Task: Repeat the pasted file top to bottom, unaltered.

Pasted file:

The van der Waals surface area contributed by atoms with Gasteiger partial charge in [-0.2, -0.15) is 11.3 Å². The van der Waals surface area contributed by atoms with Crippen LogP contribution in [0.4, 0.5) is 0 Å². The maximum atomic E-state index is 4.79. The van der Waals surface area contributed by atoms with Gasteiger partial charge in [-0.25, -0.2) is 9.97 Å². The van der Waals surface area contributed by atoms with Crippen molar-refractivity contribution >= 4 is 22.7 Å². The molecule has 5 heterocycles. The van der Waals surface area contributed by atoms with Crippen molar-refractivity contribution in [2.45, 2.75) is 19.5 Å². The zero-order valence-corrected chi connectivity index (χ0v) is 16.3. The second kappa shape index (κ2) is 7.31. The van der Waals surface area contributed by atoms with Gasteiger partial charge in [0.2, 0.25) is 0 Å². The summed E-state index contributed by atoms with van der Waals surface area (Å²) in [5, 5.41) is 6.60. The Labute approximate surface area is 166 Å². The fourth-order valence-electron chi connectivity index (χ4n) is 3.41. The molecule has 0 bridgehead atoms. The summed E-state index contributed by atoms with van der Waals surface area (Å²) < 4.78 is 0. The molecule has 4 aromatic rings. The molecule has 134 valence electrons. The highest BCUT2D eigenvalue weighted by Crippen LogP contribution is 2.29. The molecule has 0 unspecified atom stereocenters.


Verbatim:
The van der Waals surface area contributed by atoms with Gasteiger partial charge in [-0.2, -0.15) is 11.3 Å². The van der Waals surface area contributed by atoms with Crippen LogP contribution in [0.4, 0.5) is 0 Å². The maximum atomic E-state index is 4.79. The van der Waals surface area contributed by atoms with Gasteiger partial charge in [-0.25, -0.2) is 9.97 Å². The van der Waals surface area contributed by atoms with Crippen molar-refractivity contribution >= 4 is 22.7 Å². The molecule has 5 heterocycles. The van der Waals surface area contributed by atoms with Crippen molar-refractivity contribution in [2.45, 2.75) is 19.5 Å². The zero-order valence-corrected chi connectivity index (χ0v) is 16.3. The second kappa shape index (κ2) is 7.31. The van der Waals surface area contributed by atoms with Gasteiger partial charge in [0.2, 0.25) is 0 Å². The summed E-state index contributed by atoms with van der Waals surface area (Å²) in [5, 5.41) is 6.60. The Labute approximate surface area is 166 Å². The fourth-order valence-electron chi connectivity index (χ4n) is 3.41. The molecule has 0 bridgehead atoms. The summed E-state index contributed by atoms with van der Waals surface area (Å²) < 4.78 is 0. The molecule has 4 aromatic rings. The molecule has 134 valence electrons. The highest BCUT2D eigenvalue weighted by Crippen LogP contribution is 2.29. The molecule has 0 unspecified atom stereocenters.